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Gunmen in military uniforms kill 25 police in Haditha

Police lieutenant in remote Iraqi city says central government needs to do more to keep the peace in a place with a troubled past.

BAGHDAD // Gunmen disguised in military-style uniforms killed at least 25 police yesterday in western Iraq, officials said.

The militants, who hoisted an Al Qaeda flag, demonstrated to the residents of Haditha, a desert city about 105 kilometres from the Syrian border, how isolated they are from the central government's protection.

The violence began with an attack on a suburban checkpoint about 2am and continued as the militants moved through the city and attacked other checkpoints, raising the Al Qaeda flag before disappearing into the desert half an hour later.

"We consider this attack as a serious security breach and we believe that Al Qaeda or groups linked to it are behind this," said Mohammed Fathi, spokesman for the governor of Iraq's western Anbar province where Haditha is located.

Iraqi officials described a systematic plot to kill police in Haditha.

The gang's convoy consisted of 13 cars, which were painted to look as if they belonged to the interior ministry.

"Al Qaeda is responsible for this," Major Tareq Sayeh Hardan, a police spokesman in Haditha, told the BBC, adding Al Qaeda literature had been found in one of the attackers' vehicle

The gang had false arrest warrants for 15 police officials in Haditha. As their convoy moved through the city, they were stopped at another checkpoint near the city's main market.

A deadly gun battle broke out, with the gang raising the black flag of Al Qaeda in a show of defiance.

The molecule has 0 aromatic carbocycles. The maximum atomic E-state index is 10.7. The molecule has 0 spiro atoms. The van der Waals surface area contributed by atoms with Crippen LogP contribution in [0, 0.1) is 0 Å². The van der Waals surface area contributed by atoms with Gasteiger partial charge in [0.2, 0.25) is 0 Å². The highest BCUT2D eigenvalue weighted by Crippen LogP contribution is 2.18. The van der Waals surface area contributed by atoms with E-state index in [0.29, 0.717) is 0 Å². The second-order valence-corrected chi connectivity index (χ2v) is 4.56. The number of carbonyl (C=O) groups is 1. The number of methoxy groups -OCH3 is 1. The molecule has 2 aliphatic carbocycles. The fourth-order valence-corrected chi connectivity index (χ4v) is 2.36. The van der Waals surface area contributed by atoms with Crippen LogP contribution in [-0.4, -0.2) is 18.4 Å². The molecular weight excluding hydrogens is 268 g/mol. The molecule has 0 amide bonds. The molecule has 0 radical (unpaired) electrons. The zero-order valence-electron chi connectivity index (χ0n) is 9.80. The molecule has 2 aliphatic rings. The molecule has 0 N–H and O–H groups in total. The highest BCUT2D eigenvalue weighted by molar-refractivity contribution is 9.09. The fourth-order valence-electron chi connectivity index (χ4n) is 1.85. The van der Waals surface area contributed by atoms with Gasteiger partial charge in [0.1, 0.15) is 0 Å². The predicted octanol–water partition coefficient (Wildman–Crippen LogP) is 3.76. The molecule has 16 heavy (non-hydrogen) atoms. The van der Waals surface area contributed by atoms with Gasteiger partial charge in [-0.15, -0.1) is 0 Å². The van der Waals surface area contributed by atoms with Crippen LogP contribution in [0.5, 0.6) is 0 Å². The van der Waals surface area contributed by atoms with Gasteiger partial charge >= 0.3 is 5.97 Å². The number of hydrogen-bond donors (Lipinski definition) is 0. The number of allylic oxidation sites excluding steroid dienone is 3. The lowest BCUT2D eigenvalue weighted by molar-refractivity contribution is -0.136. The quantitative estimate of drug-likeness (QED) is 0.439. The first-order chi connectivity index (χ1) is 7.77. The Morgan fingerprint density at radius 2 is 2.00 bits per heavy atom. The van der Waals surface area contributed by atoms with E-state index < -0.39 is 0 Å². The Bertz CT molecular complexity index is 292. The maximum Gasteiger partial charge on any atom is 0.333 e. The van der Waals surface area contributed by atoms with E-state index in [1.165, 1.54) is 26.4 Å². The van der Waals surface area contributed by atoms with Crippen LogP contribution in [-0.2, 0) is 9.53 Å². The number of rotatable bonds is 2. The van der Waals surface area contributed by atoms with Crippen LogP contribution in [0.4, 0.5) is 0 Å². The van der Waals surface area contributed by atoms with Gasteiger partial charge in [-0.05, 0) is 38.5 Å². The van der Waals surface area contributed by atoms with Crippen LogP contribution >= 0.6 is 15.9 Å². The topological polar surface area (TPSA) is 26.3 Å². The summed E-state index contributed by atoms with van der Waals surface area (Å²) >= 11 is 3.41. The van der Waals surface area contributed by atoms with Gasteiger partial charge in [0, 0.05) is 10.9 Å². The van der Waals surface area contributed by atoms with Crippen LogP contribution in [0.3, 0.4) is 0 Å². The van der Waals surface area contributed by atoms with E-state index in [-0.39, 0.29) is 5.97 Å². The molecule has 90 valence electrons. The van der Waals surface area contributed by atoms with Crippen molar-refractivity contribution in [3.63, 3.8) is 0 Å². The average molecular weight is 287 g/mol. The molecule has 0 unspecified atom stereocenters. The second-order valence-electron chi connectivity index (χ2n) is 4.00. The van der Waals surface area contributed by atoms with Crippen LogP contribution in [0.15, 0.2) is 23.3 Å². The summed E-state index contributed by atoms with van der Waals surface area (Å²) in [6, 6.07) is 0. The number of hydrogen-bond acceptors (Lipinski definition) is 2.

Most of the gang escaped, fleeing north into a desert area in bordering Ninevah province known as Jazeera, according to a police lieutenant in Haditha.

"Security was improving until 2009 but since then we have seen unserious cooperation from central government to support that improvement," Faisal Al Issawi. a member of the security commission on the Anbar Provincial Council, said yesterday.

"Terrorists attack and hit anywhere they wish and Al Qaeda has been able to break security forces lines. I believe now that we have a serious security crisis in Anbar that we must find a creative solution to the problem, otherwise Al Qaeda gunmen will attack without fears."

Police at the scene said three of the attackers were killed but the rest escaped. Mr Fathi said only one insurgent's body has been identified.

Attacks across Iraq have increased since US forces pulled out in December and the country is gripped by political turmoil.

Sheikh Hamdan Al Sheik Hamdan Al Jbouri from Baghdadi district in Anbar said that a security delegation would be sent to discuss the matter with Baghdad and that the Arab tribes in the area "have received actual invitations from Al Qaeda to stand and support them and their elements in west Iraq and Syria".

Haditha is a former Sunni insurgent stronghold of about 85,000 people. For many Iraqis, the city is a symbol of some of the worst atrocities during the war.

The mayor of Haditha and his son were executed in July 2003. The next year, after US forces pulled back, insurgents executed dozens of local policemen in a football stadium. US troops returned to Haditha in force in 2005, but at least 20 marines and an interpreter were killed in separate attacks.

But it was a November 2005 bombing that touched off an attack that still has people in Haditha seething.

A marine convoy hit a roadside bomb in Haditha that day, killing three US troops. Incensed, the surviving marines shot five men by a car at the scene and stormed several nearby houses, where they cleared rooms with grenades and gunfire. Twenty-four Iraqis were killed, including unarmed women and children.


Updated: March 6, 2012 04:00 AM